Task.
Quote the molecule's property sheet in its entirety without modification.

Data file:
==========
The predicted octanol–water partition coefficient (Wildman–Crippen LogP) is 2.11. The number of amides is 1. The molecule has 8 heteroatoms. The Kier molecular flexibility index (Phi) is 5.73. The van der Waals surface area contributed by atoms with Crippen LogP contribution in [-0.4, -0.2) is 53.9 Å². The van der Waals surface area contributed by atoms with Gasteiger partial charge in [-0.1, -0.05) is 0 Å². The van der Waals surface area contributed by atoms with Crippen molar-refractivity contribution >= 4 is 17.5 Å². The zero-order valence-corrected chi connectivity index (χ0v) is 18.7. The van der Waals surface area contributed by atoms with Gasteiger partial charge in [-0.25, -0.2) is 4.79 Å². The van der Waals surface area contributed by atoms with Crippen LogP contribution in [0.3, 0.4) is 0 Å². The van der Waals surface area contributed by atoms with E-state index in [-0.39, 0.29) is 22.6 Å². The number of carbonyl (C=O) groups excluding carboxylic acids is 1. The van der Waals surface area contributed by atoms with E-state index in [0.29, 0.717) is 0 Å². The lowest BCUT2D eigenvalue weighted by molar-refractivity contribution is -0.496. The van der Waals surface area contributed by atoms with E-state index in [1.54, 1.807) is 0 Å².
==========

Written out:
The predicted octanol–water partition coefficient (Wildman–Crippen LogP) is 2.11. The number of amides is 1. The molecule has 8 heteroatoms. The Kier molecular flexibility index (Phi) is 5.73. The van der Waals surface area contributed by atoms with Crippen LogP contribution in [-0.4, -0.2) is 53.9 Å². The van der Waals surface area contributed by atoms with Gasteiger partial charge in [-0.1, -0.05) is 0 Å². The van der Waals surface area contributed by atoms with Crippen molar-refractivity contribution >= 4 is 17.5 Å². The zero-order valence-corrected chi connectivity index (χ0v) is 18.7. The van der Waals surface area contributed by atoms with Gasteiger partial charge in [-0.25, -0.2) is 4.79 Å². The van der Waals surface area contributed by atoms with Crippen LogP contribution in [0.3, 0.4) is 0 Å². The van der Waals surface area contributed by atoms with E-state index in [-0.39, 0.29) is 22.6 Å². The number of carbonyl (C=O) groups excluding carboxylic acids is 1. The van der Waals surface area contributed by atoms with E-state index in [0.29, 0.717) is 0 Å². The lowest BCUT2D eigenvalue weighted by molar-refractivity contribution is -0.496. The van der Waals surface area contributed by atoms with E-state index in [1.54, 1.807) is 0 Å².